We were given a complimentary appetizer -- halves of baked sweet potato dusted with cinnamon. Other dishes on the menu include kimchi soup and a seafood pancake. 

I loved the soup, with its flavorful broth and skewers of fish balls and cakes, and its root vegetable. 

The tender kalbi -- bone-in beef short ribs -- were served on a bed of stones the waiter ignited with a lighter. My wife and son also loved the chicken dish -- chunks of leg and thigh meat in a sweet and spicy sauce perfect for spooning over the rice.

The noodle dish was long on vegetables and short on seafood, but it's made with yummy, translucent, sweet-potato or yam noodles known as japchae. A glass of the house red wine was $7.

Click on the link below for another diner's experience, with photos. Despite the heading of his post, I believe Chef Ji had already left as general manager of the restaurant by the time he ate there.

I recall one of Chef Ji's minimalist appetizers from my previous visit in October: salad covered by an upended martini glass -- with chopped ahi tuna and caviar mounded on the base.

Friday, March 18, 2011

Korean supermarket widens its appeal

NJ - Bergen County - Ridgefield: Super H-Mart ...Image by wallyg via Flickr
The Super H Mart in Ridgefield is the furthest from my home in Hackensack.

The H Mart in Fort Lee is the newest addition to a small chain of Korean supermarkets in North Jersey and, though it's not the closest to my home, it is becoming a favorite place to shop. 

Today, I picked up a box of 14 champagne mangoes from Mexico for $9.99 -- a better buy than the six I bought a week ago for $6.99 at Costco in Hackensack.

Fresh, wild-caught fluke was among more than a dozen kinds of whole fish fanned out on ice, including Spanish mackerel, pompano, red snapper and orata.

I couldn't resist the fluke's low price of $2.99 a pound, and I had my two-and-a-half-pound fish cut into steaks, which I'll cook with sake and other Asian flavors for dinner tonight.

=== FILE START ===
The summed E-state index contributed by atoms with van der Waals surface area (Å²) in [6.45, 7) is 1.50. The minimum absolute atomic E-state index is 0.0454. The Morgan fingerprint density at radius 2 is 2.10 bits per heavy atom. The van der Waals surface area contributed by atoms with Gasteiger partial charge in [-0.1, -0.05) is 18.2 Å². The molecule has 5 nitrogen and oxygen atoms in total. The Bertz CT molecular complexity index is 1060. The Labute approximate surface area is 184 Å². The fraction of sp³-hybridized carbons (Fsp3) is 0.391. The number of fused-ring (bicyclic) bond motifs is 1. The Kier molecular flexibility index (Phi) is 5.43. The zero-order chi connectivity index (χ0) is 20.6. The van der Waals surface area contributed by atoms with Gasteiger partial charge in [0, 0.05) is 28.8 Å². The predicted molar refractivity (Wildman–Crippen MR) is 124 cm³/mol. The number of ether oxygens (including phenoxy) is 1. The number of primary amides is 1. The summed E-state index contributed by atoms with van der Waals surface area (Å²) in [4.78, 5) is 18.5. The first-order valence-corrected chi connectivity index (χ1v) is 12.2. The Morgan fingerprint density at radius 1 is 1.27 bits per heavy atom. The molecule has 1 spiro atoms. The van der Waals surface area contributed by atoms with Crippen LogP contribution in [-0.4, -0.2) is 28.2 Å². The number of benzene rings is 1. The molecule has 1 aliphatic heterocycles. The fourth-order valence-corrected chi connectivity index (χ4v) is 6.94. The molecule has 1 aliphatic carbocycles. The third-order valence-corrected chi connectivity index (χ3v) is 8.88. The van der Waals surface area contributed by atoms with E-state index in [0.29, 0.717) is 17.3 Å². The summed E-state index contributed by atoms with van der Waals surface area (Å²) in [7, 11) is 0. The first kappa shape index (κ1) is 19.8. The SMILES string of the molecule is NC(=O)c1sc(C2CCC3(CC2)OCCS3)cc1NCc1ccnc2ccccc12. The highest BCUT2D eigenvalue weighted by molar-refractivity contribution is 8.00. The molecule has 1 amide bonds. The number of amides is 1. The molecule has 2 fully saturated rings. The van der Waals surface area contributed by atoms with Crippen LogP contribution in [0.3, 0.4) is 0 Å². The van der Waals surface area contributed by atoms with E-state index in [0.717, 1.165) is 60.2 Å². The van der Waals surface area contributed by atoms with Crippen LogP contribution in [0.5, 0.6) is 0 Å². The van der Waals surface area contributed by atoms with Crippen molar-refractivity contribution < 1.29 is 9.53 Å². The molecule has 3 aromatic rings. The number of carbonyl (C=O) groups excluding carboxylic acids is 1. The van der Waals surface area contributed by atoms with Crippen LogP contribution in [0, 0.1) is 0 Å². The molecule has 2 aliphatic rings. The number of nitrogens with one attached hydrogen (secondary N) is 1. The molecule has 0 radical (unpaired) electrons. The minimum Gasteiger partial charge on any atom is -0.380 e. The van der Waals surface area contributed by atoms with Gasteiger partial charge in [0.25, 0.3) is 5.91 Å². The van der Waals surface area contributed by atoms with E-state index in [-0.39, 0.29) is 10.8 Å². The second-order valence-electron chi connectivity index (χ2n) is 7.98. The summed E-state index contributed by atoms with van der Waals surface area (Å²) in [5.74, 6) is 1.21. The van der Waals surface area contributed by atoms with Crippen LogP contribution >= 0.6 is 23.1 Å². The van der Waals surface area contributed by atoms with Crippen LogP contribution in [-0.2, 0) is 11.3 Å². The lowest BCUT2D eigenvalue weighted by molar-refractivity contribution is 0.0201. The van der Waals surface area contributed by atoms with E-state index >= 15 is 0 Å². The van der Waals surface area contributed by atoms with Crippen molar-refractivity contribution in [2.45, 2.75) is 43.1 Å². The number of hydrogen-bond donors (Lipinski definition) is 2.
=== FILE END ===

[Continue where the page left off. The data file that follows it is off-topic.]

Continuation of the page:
Sashimi Platter, Fluke, Kampachi, Medai, ShimaajiImage by Sifu Renka via Flickr

Fluke is a flat fish that is also favored by sashimi lovers, and it provides welcome relief from the waves of artificially colored farmed salmon and high-mercury tuna served at sushi bars.

I met a Japanese woman who also was buying fluke, and she said her relatives back home were safe after the earthquake and tsunami.

To go with the fish, I bought stir-fried, translucent yam noodles called japchae ($4.49 for 16 ounces) and kimbap, a vegetable, fish and seaweed roll ($4.99 for 22 ounces).

A pound of Jinga-brand  firm tofu was 88 cents. 

The store also was selling fresh mozzarella for $5.99 a pound -- an item intended to lure American shoppers as well as first- and second-generation Koreans whose tastes go beyond their traditional diet.
Image representing Stonyfield Farms as depicte...Image via CrunchBase

I get coupons

Chipotle Mexican Grill sent me two gift cards, each of which will get me a free burrito and other food.

I had e-mailed the company with "reviews" from the yelp! site, most of which were critical and none of which acknowledged it is one of the few fast-food restaurants that serves antibiotic-free poultry, hormone-free beef and pork, and organic vegetables.

I also sent the company a post from this blog describing my own experience.

I also received coupons from Stonyfield Farms after I e-mailed the company about separation of solids and liquid in organic yogurt I bought at Costco.
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Does this sign make any sense?

Using a drive-through ATM in TexasImage via Wikipedia
Should the visually impaired be driving in the first place?

From your car, you can read a small sign on the drive-up ATM at Main Street and Euclid Avenue in Hackensack:

"This ATM offers audio assistance
for the visually impaired."

Chew on that.
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Wednesday, March 16, 2011

How far would you drive for $1.99 clementines?

House in the IronboundImage via Wikipedia
Newark's Ironbound section got the name from the surrounding railroad tracks.

I blinked a couple of times and made sure the $1.99 sign was for the 5 pounds of clementines from Spain piled up this afternoon at the entrance to the produce department of A. Seabra Foods, a Portuguese supermarket in Newark's Ironbound neighborhood.

The lowest price I've seen previously was $4.99. I grabbed two of the small crates and went looking for other bargains.

I found Jona Gold apples at 89 cents a pound and collard greens for $1.29 a pound. Mineola tangelos were four for $1.99 or about $1 a pound, compared to $2.49 a pound at Whole Foods Market (those may have been organic).

I looked over the fresh, wild-caught fish -- from sardines to Chilean sea bass -- and was tugged by the strong smell from all the dried codfish piled up in a corner.

When I drew near, I also could smell the blood sausage piled high on the meat counter.